domains in research methods and in the frequency and nature of their use create issues of human participant protection for one domain that may receive less emphasis in the other. This letter provides an SBES perspective—on the assumption that your committee by design is more concerned with biomedical research.
In the letter we primarily address field, laboratory, and archival research conducted by such typical SBES methods as mail, telephone, and in-person surveys, structured interviews, participant observation, laboratory research, and other methods that ordinarily pose low risk to participants. By “low risk” we refer to the definition in federal regulations, namely, that a study has a low probability of causing physical, psychological, or economic harm to participants and that the nature of the harm is minimal and no more than is normally encountered in daily life (see the Common Rule, Title 45, Code of Federal Regulations (CFR), subpart A, sec 46.102i, revised June 18, 1991).
We focus on low-risk SBES research for two reasons. First, as your committee and our panel deliberated, it became clear that your group’s primary focus is on high-risk research, regardless of domain. Second, many of the concerns raised about the protection of human participants in SBES research relate to low-risk research. We do not imply thereby that SBES research is always low risk, nor that biomedical research is always—or even often—high risk. Studies of IRB operations report that high percentages of all types of research—biomedical, social, and psychological—are deemed to be low risk (Gray, Cooke, and Tannenbaum, 1978:1096; Bell, Whiton, and Connelly, 1998:20).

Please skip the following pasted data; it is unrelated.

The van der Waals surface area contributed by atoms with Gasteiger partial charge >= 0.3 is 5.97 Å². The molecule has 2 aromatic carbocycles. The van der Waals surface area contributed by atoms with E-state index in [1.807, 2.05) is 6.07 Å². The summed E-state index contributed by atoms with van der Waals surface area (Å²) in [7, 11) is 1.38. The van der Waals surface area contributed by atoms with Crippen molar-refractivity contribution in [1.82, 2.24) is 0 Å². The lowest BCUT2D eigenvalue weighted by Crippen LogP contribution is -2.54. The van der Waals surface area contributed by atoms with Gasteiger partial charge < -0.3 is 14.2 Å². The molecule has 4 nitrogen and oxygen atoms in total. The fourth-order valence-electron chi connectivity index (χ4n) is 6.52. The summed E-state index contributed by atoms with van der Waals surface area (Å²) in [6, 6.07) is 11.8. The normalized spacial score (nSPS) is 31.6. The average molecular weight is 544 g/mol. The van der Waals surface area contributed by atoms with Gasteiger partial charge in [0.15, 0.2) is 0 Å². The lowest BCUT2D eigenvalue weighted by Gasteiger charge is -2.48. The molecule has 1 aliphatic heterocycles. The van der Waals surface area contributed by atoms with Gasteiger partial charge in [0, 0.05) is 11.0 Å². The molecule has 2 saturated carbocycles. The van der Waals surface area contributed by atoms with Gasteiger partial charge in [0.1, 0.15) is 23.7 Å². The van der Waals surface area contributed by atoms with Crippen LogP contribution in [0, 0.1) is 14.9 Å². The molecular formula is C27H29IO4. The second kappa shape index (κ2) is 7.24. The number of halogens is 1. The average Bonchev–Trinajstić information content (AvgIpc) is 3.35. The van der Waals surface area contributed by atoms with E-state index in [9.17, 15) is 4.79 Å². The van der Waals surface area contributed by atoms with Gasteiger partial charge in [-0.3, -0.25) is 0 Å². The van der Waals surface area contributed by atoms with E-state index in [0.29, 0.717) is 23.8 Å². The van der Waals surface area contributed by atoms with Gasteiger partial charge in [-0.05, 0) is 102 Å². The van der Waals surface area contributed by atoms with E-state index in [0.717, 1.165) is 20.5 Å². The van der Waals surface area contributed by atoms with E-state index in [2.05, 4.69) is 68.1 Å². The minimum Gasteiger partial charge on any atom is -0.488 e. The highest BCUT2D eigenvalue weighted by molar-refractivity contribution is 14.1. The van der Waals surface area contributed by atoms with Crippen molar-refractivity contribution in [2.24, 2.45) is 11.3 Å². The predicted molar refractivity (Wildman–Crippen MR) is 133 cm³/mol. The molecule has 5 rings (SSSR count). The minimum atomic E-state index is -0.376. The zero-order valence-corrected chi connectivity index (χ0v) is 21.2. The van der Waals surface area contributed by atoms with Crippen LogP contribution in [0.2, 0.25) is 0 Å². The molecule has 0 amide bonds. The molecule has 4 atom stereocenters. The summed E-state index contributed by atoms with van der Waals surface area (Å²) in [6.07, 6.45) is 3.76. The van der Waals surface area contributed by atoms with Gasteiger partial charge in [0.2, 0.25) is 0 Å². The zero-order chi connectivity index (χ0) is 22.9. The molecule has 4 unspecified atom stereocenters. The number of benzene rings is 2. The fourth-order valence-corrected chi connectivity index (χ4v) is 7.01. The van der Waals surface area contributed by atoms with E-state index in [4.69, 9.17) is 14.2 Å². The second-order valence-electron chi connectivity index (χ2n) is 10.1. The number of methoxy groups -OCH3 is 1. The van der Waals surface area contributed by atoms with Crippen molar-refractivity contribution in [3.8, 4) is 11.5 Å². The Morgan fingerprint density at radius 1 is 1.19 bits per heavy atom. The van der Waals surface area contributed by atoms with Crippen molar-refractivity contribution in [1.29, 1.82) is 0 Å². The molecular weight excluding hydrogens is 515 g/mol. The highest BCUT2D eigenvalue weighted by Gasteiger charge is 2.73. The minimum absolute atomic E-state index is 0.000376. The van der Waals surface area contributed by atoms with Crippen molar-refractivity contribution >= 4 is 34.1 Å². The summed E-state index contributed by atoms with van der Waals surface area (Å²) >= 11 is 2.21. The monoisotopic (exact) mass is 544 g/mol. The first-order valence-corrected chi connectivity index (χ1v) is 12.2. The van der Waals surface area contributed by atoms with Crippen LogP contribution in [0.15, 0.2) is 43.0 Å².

The final report at the conclusion of our work (planned for fall 2002) will discuss in more detail issues of defining risk and other aspects of ethical review of SBES research for a broad audience of IRBs, researchers, and relevant federal agencies. In that report we will address all three basic principles of protection for human research participants, as articulated in the Belmont Report (National Commission for the Protection of Human Subjects of Biomedical and Behavioral Research, 1979). These principles, which apply to all research domains and to low-risk as well as high-risk protocols, include respect for persons (respecting the choices of autonomous individuals and protecting those who are immature or incapacitated); beneficence (minimizing harm and maximizing benefits); and justice (fairness in the selection of research participants with regard to the distribution of the burdens and benefits of research).
This letter provides the panel’s initial recommendations on four topics: protection of confidentiality of information obtained from human research participants; requirements for informed consent, particularly for advance written consent; procedures for determination of exempt research and for expedited review of low-risk research; and system-level issues, such as training of researchers and accreditation. The recommendations were developed from an SBES perspective. Some of them may pertain to biomedical research, but we do not make that judgement. Many of the recommendations have benefited from the work of other groups that are active in considering the protection of human participants in SBES research, such as the Behavioral and Social Science Working Group of the National Human Research Protections Advisory Committee4 and the National Science Foundation’s Social, Behavioral, and Economic Subcommittee for Human Subjects.5
procedures, double-blind experiments, and placebo administration, respectively, compared with 3 percent, 3 percent, and 1 percent, respectively, of SBES research (Bell, Whiton, and Connelly, 1998:Fig. 8).